NBA.com – The Suns topped the Spurs in points, blocks, and rebounds in their preseason opener on Monday night, but there is one other stat to keep an eye on as the season unfolds.
“We have a high-five stat,” Head Coach Earl Watson said following the 91-86 victory. “I’m being honest with you. This is true. So we want to keep track of how many high-fives we get per game to each other.”
Although this might make basketball analytic experts scoff, there is actually some science behind the theory.
Dacher Keltner, Professor of Psychology at UC Berkeley, in 2015 took one game of every NBA team at the start of the year and coded all of the fist bumps, embraces and high fives.
Look anyone who has ever bowled or gotten on a beer pong heater could’ve told you this. But it’s always nice to see science proving what we already know. Winning = fun. High fives = fun. Ipso fatso, high fives = winning. It’s brilliant really.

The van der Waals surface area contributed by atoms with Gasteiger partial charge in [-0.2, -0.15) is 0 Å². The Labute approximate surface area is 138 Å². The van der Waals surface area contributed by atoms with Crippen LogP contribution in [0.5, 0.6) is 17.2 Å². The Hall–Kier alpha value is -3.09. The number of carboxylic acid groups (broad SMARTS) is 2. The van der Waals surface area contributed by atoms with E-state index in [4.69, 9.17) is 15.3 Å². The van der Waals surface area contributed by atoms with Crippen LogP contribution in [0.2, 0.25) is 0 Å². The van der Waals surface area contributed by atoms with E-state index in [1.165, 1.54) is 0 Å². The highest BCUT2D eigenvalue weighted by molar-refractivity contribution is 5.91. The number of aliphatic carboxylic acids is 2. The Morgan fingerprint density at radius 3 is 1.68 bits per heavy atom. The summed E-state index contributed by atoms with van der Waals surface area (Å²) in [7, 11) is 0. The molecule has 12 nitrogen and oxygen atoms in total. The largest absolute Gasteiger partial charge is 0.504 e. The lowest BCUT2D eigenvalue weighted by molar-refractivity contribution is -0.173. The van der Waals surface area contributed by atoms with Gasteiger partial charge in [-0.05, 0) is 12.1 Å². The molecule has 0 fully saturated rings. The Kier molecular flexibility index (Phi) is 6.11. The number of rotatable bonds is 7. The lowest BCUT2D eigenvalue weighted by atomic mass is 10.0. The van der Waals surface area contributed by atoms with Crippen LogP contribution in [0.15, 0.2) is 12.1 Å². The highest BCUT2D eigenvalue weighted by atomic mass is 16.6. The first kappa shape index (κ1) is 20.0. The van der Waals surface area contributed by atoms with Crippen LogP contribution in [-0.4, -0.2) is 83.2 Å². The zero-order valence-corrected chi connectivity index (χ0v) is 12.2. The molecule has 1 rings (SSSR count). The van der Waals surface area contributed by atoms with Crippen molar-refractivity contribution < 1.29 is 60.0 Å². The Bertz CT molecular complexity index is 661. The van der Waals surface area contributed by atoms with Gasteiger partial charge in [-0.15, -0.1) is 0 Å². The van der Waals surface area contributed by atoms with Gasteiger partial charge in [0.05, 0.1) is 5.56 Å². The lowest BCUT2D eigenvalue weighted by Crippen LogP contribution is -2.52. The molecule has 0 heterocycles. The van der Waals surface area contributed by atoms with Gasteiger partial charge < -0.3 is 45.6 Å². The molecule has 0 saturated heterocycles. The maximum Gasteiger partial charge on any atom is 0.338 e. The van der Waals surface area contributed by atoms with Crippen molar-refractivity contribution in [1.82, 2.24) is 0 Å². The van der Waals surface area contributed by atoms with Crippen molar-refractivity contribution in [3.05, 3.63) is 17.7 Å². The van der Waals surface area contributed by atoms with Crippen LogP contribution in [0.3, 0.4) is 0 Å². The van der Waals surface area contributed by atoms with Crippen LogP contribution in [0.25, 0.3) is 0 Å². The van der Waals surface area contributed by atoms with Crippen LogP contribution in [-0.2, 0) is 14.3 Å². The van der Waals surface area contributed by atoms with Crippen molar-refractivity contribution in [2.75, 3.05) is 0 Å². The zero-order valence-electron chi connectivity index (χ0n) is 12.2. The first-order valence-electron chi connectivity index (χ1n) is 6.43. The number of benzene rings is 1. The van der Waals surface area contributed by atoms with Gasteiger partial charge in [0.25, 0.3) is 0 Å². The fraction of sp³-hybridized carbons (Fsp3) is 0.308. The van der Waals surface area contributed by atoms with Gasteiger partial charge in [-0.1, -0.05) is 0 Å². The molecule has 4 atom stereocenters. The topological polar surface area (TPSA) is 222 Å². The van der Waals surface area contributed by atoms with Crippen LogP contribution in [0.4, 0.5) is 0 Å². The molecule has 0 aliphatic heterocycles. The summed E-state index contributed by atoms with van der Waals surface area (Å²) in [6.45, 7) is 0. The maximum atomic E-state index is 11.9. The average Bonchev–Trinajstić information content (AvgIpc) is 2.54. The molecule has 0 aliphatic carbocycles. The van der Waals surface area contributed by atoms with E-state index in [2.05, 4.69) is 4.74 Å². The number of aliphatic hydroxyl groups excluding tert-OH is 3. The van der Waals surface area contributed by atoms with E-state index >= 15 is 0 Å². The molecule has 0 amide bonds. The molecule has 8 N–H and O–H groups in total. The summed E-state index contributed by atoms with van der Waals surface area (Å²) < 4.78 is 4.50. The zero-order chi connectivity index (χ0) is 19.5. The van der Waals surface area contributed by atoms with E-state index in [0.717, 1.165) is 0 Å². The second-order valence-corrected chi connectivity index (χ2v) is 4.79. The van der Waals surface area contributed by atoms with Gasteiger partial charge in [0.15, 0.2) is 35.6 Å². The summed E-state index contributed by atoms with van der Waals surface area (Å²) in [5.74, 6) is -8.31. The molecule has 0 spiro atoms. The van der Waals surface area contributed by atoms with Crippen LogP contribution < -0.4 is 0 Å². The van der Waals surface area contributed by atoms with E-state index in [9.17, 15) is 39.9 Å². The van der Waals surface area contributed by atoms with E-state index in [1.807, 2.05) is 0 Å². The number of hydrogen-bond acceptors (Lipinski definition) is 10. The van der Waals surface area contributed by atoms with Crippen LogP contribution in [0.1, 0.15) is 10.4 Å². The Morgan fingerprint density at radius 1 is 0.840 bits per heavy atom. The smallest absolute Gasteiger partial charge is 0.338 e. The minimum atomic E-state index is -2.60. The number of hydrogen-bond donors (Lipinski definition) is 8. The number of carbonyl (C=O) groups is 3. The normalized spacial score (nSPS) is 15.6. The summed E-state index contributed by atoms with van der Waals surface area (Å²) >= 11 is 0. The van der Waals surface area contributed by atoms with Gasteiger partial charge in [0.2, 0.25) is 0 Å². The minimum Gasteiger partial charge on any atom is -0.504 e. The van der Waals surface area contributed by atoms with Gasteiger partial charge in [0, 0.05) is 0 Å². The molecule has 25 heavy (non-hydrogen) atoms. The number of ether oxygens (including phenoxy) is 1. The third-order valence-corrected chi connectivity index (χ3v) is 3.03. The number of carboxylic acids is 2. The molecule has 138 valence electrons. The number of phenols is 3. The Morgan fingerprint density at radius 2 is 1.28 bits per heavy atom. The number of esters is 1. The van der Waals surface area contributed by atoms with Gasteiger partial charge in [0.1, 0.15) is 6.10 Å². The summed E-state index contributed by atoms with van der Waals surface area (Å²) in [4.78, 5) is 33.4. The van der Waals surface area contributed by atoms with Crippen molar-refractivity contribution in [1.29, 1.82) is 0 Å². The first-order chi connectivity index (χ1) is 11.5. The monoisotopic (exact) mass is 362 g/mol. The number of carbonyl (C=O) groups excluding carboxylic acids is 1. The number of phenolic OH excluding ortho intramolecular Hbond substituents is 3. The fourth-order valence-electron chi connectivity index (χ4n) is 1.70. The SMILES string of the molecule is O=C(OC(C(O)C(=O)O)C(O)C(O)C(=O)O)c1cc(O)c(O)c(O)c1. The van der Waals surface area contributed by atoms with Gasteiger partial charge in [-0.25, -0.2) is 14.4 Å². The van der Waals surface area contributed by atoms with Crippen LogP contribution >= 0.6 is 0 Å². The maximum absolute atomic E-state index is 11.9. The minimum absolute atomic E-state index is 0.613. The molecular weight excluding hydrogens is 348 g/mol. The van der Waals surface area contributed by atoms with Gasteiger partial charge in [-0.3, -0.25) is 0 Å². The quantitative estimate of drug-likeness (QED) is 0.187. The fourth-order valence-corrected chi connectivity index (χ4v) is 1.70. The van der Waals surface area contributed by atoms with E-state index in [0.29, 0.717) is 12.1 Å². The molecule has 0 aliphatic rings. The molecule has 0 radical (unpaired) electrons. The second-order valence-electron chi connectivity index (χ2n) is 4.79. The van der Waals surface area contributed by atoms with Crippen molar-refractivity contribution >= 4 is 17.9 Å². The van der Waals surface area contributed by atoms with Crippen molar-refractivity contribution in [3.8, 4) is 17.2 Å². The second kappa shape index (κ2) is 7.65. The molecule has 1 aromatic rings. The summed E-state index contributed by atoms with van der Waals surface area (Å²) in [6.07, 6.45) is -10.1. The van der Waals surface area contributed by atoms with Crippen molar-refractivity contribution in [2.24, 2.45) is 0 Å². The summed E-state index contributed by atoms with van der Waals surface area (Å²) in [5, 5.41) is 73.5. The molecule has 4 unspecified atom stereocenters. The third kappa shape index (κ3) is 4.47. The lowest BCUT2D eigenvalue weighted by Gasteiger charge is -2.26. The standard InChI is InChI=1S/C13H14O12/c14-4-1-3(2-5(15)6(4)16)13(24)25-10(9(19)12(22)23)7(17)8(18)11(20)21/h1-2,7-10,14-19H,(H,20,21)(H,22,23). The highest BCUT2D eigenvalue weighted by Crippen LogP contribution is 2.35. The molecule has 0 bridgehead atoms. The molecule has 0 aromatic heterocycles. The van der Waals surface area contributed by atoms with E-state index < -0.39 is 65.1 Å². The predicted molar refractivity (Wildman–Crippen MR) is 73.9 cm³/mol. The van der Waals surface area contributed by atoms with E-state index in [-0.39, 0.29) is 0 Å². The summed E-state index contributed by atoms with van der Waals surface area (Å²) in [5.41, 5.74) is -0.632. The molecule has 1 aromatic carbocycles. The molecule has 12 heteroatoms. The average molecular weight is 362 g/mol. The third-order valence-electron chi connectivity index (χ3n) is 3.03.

It is also the exact opposite of my world-renowned Neck Tattoo Corollary that I developed after watching the Isiah Thomas-era Knicks. It’s simple really – the more players with neck tattoos your roster has, the more games you will lose. Now, 1 or 2 neck tat guys is fine. But when it’s half your roster, that’s when you run into problems. And those Knicks teams were arguably one of the greatest collections of neck tattoos an NBA locker room has ever seen. Eddy Curry, Stephon Marbury, Nate Robinson, Jamal Crawford, Matt Barnes, Quentin Richardson, Wilson Chandler, Zack Randolph. Just a murderer’s row of neck ink and mediocrity. It’s a shame their fearless leader Isiah Thomas got fired over a $10 million sexual harassment lawsuit and the whole thing fell apart. No telling what those rosters could’ve been capable of given a little more time to let that ink dry, so to speak.